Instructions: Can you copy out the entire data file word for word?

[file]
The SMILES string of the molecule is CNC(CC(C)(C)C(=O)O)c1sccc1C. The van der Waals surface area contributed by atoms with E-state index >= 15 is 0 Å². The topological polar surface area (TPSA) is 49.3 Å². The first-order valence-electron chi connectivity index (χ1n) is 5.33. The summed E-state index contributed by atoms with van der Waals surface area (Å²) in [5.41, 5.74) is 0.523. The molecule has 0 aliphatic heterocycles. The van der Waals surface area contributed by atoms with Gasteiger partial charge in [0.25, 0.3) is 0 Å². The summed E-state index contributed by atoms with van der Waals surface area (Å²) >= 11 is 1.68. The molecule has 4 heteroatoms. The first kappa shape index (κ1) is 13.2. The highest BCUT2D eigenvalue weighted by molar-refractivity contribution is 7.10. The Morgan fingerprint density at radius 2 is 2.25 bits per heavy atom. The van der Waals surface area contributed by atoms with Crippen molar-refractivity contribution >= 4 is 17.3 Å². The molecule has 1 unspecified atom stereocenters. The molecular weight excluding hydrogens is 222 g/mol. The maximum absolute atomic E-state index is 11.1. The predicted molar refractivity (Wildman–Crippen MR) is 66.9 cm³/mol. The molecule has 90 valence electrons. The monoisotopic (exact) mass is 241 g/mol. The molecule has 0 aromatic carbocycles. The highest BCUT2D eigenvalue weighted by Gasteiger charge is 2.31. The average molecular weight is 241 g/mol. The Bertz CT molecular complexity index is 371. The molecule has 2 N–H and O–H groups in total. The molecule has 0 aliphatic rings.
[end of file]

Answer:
The SMILES string of the molecule is CNC(CC(C)(C)C(=O)O)c1sccc1C. The van der Waals surface area contributed by atoms with E-state index >= 15 is 0 Å². The topological polar surface area (TPSA) is 49.3 Å². The first-order valence-electron chi connectivity index (χ1n) is 5.33. The summed E-state index contributed by atoms with van der Waals surface area (Å²) in [5.41, 5.74) is 0.523. The molecule has 0 aliphatic heterocycles. The van der Waals surface area contributed by atoms with Gasteiger partial charge in [0.25, 0.3) is 0 Å². The summed E-state index contributed by atoms with van der Waals surface area (Å²) >= 11 is 1.68. The molecule has 4 heteroatoms. The first kappa shape index (κ1) is 13.2. The highest BCUT2D eigenvalue weighted by molar-refractivity contribution is 7.10. The Morgan fingerprint density at radius 2 is 2.25 bits per heavy atom. The van der Waals surface area contributed by atoms with Crippen molar-refractivity contribution >= 4 is 17.3 Å². The molecule has 1 unspecified atom stereocenters. The molecular weight excluding hydrogens is 222 g/mol. The maximum absolute atomic E-state index is 11.1. The predicted molar refractivity (Wildman–Crippen MR) is 66.9 cm³/mol. The molecule has 90 valence electrons. The monoisotopic (exact) mass is 241 g/mol. The molecule has 0 aromatic carbocycles. The highest BCUT2D eigenvalue weighted by Gasteiger charge is 2.31. The average molecular weight is 241 g/mol. The Bertz CT molecular complexity index is 371. The molecule has 2 N–H and O–H groups in total. The molecule has 0 aliphatic rings.